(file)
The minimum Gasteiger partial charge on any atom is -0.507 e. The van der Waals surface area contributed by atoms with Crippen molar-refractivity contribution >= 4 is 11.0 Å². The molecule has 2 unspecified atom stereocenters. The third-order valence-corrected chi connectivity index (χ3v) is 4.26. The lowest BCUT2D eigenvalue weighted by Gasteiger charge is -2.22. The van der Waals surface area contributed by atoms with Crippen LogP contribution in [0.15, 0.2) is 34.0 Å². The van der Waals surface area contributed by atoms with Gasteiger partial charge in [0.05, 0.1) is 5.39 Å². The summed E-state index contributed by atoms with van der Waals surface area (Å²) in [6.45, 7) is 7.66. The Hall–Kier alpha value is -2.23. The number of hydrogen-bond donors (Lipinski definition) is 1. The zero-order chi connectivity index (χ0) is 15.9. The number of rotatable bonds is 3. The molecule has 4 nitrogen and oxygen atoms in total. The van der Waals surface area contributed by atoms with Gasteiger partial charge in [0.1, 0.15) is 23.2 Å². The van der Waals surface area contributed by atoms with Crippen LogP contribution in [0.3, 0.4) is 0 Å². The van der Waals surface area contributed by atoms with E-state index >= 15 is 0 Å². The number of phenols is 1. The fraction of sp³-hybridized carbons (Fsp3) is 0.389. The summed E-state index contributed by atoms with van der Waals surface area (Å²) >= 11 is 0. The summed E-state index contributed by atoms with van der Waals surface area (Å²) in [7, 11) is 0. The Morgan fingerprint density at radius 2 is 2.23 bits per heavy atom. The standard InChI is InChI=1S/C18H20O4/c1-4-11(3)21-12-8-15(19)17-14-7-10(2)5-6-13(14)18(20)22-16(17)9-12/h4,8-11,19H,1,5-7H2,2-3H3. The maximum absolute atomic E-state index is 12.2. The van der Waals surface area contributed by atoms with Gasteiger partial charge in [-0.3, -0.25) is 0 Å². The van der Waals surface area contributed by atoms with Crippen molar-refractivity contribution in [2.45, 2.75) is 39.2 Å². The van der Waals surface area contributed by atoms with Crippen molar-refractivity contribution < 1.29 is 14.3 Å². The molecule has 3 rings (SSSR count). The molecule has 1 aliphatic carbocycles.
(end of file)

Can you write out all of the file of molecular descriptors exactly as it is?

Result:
The minimum Gasteiger partial charge on any atom is -0.507 e. The van der Waals surface area contributed by atoms with Crippen molar-refractivity contribution >= 4 is 11.0 Å². The molecule has 2 unspecified atom stereocenters. The third-order valence-corrected chi connectivity index (χ3v) is 4.26. The lowest BCUT2D eigenvalue weighted by Gasteiger charge is -2.22. The van der Waals surface area contributed by atoms with Crippen LogP contribution in [0.15, 0.2) is 34.0 Å². The van der Waals surface area contributed by atoms with Gasteiger partial charge in [0.05, 0.1) is 5.39 Å². The summed E-state index contributed by atoms with van der Waals surface area (Å²) in [6.45, 7) is 7.66. The Hall–Kier alpha value is -2.23. The number of hydrogen-bond donors (Lipinski definition) is 1. The zero-order chi connectivity index (χ0) is 15.9. The number of rotatable bonds is 3. The molecule has 4 nitrogen and oxygen atoms in total. The van der Waals surface area contributed by atoms with Gasteiger partial charge in [0.1, 0.15) is 23.2 Å². The van der Waals surface area contributed by atoms with Crippen LogP contribution in [0.3, 0.4) is 0 Å². The van der Waals surface area contributed by atoms with E-state index >= 15 is 0 Å². The number of phenols is 1. The fraction of sp³-hybridized carbons (Fsp3) is 0.389. The summed E-state index contributed by atoms with van der Waals surface area (Å²) >= 11 is 0. The summed E-state index contributed by atoms with van der Waals surface area (Å²) in [7, 11) is 0. The Morgan fingerprint density at radius 2 is 2.23 bits per heavy atom. The standard InChI is InChI=1S/C18H20O4/c1-4-11(3)21-12-8-15(19)17-14-7-10(2)5-6-13(14)18(20)22-16(17)9-12/h4,8-11,19H,1,5-7H2,2-3H3. The maximum absolute atomic E-state index is 12.2. The van der Waals surface area contributed by atoms with Gasteiger partial charge in [-0.3, -0.25) is 0 Å². The van der Waals surface area contributed by atoms with Crippen molar-refractivity contribution in [2.45, 2.75) is 39.2 Å². The van der Waals surface area contributed by atoms with Crippen molar-refractivity contribution < 1.29 is 14.3 Å². The molecule has 3 rings (SSSR count). The molecule has 1 aliphatic carbocycles.